July 6, 2010 > Business Bookclub: "Damned If She Does, Damned If She Doesn't" by Lynn Cronin & Howard Fine
Business Bookclub: "Damned If She Does, Damned If She Doesn't" by Lynn Cronin & Howard Fine
You always thought you were on the right track.
You got good grades and attended a good college. Achieved a degree, went on strategically-chosen interviews and landed work that led to a better position that eventually got you your dream job.
And it's turned into a nightmare.
Your workplace is mixed pretty equally, gender-wise, but things are decidedly not equal. It's not overt, but little occurrences add up, making you wonder if you've somehow stepped back fifty years.
In the new book "Damned If She Does, Damned If She Doesn't" by Lynn Cronin & Howard Fine, you'll see that you're not alone.
Nobody can deny that the blatant discrimination our mothers experienced is over and gone. Still, many working women notice something just a little off at the office. Small subtleties make them drop their jaws and raise their eyebrows.
You're told to be assertive, then management says you're being a witch. They want you to speak up and actively participate in meetings, then they say you're too aggressive. If you've got family, your dedication to them and to your job is questioned. You're passed over for too much information and too many promotions. And despite all sorts of laws, you still make less than most men in your department.
Part of the problem, according to the authors, is that we're "solving the wrong problem." Today, by law, nobody can be denied a job based solely on gender. The issue, therefore, is not one of women entering the corporate system. It's "working within the corporate system."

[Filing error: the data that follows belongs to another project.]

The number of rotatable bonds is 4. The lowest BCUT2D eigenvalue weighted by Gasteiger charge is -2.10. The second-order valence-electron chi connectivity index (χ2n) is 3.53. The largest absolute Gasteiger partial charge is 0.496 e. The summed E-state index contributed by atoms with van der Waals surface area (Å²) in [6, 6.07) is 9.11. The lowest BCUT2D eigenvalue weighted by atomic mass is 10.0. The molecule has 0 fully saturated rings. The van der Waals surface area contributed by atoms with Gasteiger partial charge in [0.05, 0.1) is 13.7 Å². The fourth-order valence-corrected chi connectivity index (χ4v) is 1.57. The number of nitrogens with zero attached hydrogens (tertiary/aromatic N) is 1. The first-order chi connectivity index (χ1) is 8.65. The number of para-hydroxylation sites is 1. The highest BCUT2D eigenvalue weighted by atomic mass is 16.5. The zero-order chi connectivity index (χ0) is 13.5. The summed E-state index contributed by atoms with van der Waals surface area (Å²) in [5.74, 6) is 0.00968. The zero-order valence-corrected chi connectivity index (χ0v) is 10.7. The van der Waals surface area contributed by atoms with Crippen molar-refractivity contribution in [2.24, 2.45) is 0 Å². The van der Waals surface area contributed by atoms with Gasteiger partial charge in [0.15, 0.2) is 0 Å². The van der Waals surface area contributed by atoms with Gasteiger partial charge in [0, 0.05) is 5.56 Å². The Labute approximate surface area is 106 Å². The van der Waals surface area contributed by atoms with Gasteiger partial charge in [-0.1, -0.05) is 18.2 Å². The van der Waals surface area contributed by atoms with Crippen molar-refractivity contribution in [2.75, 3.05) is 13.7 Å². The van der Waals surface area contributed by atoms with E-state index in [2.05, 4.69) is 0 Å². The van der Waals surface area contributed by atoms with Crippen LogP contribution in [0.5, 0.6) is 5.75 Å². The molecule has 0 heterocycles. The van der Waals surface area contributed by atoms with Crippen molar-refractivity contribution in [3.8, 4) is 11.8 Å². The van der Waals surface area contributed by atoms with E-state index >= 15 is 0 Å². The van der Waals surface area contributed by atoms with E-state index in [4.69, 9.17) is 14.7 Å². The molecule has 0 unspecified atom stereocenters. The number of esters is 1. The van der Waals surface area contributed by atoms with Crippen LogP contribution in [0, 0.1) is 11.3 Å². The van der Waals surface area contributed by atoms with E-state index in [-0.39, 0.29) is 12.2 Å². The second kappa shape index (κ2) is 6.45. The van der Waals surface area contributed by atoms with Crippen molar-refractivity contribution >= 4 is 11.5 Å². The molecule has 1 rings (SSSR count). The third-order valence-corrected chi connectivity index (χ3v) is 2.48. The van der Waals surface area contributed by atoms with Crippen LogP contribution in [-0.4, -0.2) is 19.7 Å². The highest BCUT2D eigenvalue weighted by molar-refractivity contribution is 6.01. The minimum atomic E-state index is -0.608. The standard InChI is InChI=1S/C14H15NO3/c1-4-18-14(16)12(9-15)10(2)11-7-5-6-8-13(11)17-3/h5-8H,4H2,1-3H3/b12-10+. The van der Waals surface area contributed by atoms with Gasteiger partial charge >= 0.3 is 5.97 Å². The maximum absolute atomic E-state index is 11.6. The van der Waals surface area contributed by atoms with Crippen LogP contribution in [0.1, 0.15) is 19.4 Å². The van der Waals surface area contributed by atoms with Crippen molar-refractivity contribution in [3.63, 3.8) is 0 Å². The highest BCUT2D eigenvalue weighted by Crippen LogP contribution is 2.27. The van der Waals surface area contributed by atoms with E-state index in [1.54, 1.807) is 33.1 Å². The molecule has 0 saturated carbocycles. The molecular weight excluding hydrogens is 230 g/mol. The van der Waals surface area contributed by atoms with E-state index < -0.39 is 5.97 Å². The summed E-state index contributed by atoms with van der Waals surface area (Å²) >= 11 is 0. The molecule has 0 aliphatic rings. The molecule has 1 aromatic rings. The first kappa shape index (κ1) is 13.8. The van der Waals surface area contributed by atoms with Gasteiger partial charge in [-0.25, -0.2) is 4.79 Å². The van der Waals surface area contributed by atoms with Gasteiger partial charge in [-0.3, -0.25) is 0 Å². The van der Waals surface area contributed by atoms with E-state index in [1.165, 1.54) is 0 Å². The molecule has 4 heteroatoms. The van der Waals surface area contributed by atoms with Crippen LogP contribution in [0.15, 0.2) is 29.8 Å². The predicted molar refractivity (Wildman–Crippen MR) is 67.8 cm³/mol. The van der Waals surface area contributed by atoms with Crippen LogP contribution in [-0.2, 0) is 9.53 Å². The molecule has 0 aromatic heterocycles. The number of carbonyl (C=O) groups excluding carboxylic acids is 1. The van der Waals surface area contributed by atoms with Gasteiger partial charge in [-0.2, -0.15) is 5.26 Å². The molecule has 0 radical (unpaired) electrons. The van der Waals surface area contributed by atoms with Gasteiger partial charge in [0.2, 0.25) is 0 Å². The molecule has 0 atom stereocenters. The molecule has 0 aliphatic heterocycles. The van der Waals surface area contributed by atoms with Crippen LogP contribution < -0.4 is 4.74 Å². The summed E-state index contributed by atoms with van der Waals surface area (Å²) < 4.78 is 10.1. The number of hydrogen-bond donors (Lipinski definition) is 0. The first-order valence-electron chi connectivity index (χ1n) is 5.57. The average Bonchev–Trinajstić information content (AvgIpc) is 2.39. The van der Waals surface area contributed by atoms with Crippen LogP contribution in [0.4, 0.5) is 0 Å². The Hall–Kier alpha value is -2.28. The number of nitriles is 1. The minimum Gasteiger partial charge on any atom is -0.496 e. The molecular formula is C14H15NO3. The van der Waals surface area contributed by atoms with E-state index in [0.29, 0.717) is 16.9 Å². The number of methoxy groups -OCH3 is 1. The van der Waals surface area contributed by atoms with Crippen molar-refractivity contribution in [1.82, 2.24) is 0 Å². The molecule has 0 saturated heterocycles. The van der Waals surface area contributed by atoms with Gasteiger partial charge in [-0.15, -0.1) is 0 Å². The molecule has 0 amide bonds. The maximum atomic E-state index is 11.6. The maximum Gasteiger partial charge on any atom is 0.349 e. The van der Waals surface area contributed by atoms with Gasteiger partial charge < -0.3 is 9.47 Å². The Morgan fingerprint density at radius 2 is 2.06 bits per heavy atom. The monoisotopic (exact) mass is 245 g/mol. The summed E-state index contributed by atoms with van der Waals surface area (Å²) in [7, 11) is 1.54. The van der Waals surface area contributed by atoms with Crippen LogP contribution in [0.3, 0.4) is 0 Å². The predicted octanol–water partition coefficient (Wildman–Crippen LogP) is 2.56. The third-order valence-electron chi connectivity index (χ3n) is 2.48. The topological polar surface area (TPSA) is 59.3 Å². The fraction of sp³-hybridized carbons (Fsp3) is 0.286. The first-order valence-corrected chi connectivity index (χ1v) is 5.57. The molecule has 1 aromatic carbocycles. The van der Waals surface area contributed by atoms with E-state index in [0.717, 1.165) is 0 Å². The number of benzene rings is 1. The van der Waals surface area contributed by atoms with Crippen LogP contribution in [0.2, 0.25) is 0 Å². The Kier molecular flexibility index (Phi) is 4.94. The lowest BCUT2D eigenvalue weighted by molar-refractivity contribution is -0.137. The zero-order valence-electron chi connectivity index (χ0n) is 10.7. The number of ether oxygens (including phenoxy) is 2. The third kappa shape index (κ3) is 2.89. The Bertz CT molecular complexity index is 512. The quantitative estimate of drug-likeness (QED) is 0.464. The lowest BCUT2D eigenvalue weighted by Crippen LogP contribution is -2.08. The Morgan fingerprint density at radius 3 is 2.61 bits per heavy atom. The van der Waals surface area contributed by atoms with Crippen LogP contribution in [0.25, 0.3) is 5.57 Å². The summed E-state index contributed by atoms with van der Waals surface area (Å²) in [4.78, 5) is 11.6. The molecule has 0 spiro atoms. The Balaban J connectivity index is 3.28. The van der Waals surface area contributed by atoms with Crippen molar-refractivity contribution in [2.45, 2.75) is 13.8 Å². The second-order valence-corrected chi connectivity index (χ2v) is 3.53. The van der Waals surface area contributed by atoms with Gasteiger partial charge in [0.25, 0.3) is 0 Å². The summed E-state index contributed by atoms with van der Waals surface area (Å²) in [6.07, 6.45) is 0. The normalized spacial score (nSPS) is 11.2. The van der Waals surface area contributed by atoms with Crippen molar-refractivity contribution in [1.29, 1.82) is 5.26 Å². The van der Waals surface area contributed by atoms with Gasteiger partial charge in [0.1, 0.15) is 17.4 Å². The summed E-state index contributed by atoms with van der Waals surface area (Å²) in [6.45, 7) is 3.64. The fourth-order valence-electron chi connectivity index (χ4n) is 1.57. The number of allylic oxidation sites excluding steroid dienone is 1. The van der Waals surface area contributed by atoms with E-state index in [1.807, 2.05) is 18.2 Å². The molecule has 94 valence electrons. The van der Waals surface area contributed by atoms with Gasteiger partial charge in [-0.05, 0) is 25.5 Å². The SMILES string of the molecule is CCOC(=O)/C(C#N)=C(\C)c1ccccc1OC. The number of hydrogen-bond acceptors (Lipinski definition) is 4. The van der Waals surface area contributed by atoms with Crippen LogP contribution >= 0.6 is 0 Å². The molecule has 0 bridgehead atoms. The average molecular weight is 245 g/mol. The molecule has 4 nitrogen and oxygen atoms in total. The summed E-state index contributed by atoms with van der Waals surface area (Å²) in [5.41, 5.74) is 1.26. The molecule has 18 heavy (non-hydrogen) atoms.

Unfortunately for women, the basic rules of the corporate world also lead to paradoxes. If you're asked to be a team player, for instance, you won't get equal recognition; if you want recognition, you won't be perceived as a team player. If you challenge the power structure, you could lose your job - but if you don't, nothing changes. And then there's the danger of gossip if you have a close work-relationship with a man...
So what can a working woman do?
Good question. You'll have to do plenty of between-the-lines reading to answer it.
Authors Lynn Cronin & Howard Fine present a good argument in this book, along with a lot of kvetching that won't be new to most women who work outside the home. There's an abundance of story-examples here that will serve to get every woman's dander up, and paragraphs that will have your head bobbing.
But you'll be well into a high rant before you'll find any useful help: buried in the last chapter are a few weak ideas for becoming a "coed company", including "be patient, but demanding" - never mind the points made in previous pages of this book. This conflicting advice and subsequent lack of resolution left me feeling frustrated and helpless.
"Damned If She Does, Damned If She Doesn't" is a first-class examination of gender inequality in the workplace, but doesn't offer much more than that. I think, unless you're looking validation on the subject, it's a dang waste of time.
c.2010, Prometheus Books
$19.00 / $23.50 Canada